Violence and massive human rights violations northern Rakhine State, Myanmar triggered the exodus of over half a million Rohingya refugees across the border into Cox’s Bazar, Bangladesh. By 30 September, more than 509,000 people were estimated to have crossed into Bangladesh, joining some 300,000 that had fled in earlier waves of displacement and some 34,000 registered refugees living in established camps. Those fleeing are concentrated in Ukhia and Teknaf. Pre-existing settlements and camps have expanded with the new influx, while new spontaneous settlements have also formed and are quickly growing and smaller numbers of refugees are living with the host community. The speed and scale of the influx has resulted in a critical humanitarian emergency. The exodus is accompanied by compelling protection concerns. A multi-sector assessment conducted on 6-7 September found that most of the new arrivals are women and girls, many of them are single heads of households, and unaccompanied or separated children. Many refugees have experienced violence and traumatic events and need follow up referrals to protection services, including for child protection and GBV interventions.
II. GOAL AND OBJECTIVES
The overall goal of the Gender-Based Violence (GBV) Sub-sector is to facilitate coordinated, accountable and effective GBV emergency preparedness and risk reduction to address the humanitarian crisis in Cox Bazar District, Bangladesh. Gender-based violence encompasses “any harmful act that is perpetrated against a person’s will, and that is based on socially ascribed (gender) differences between male and females.”1 It includes acts that inflict physical, sexual or emotional harm or suffering, threats of such acts, coercion, and other deprivation of liberty. GBV can occur both in public or private space. As per global guidelines, all humanitarian personnel ought to assume GBV is occurring and threatening affected populations in times of crisis; treat it as a serious and life-threatening problem; and take actions regardless of the presence or absence of concrete ‘evidence’.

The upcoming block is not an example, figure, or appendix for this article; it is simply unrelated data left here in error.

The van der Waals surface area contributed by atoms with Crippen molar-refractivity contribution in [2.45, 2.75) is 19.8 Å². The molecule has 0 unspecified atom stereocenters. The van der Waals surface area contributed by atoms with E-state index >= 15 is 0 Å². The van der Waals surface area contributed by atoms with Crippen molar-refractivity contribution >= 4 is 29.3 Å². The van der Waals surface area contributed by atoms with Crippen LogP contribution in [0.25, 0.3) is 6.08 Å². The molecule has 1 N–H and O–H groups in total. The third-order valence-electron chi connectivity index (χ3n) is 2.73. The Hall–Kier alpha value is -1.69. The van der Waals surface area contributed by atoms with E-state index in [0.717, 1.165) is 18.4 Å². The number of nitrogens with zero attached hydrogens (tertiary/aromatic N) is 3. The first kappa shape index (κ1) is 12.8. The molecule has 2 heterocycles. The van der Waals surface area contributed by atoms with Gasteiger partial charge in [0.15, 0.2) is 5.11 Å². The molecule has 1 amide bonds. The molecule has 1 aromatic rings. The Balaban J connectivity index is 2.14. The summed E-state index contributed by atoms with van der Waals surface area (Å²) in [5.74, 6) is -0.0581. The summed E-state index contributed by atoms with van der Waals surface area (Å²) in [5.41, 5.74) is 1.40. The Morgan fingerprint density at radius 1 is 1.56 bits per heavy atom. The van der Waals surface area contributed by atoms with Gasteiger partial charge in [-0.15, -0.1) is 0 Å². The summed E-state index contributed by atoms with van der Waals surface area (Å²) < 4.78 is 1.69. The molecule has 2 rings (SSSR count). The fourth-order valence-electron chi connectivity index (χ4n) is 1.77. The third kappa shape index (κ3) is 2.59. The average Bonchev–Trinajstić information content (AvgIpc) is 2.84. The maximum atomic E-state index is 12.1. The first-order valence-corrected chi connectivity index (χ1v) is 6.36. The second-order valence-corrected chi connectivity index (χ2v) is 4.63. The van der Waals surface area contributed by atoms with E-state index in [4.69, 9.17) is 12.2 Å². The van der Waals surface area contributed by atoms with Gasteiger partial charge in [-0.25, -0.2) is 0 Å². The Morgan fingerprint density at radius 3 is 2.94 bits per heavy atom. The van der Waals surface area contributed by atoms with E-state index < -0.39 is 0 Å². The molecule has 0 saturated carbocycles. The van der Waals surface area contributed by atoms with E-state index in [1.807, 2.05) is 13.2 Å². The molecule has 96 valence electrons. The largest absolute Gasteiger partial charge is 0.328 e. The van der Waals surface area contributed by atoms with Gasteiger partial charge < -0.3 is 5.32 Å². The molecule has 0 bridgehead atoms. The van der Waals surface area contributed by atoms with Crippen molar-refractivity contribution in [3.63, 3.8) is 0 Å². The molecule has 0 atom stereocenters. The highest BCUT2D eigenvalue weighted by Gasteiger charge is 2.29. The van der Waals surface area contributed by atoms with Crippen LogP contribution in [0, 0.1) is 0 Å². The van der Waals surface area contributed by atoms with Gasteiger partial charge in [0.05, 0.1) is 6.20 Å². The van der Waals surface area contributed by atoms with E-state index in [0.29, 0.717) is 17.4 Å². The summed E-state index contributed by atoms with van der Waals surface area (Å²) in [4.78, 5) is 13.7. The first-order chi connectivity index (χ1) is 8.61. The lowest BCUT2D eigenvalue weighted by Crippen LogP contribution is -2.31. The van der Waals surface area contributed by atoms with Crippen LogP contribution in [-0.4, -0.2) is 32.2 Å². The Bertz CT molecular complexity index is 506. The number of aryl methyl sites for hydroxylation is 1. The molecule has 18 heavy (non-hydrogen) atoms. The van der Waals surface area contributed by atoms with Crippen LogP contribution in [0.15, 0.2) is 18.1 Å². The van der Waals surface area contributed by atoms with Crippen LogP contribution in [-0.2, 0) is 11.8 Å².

The objective of the GBV Sub-sector is to develop an effective and inclusive mechanism to address the Rohingya refugee crisis in Bangladesh. These actions will be in line with the Inter-Agency Standing Committee (IASC) GBV Guidelines,2 which provide a ‘minimum’ set of actions to which all humanitarian actors ought to be held accountable.
The GBV Sub-sector shall prioritize accessibility to life-saving services for Rohingya refugees disproportionately at-risk of GBV, including girls, women, individuals with disability, and individuals identifying as LGBTQI. In meeting this objective, the Sub-sector shall give due consideration to the needs of host communities.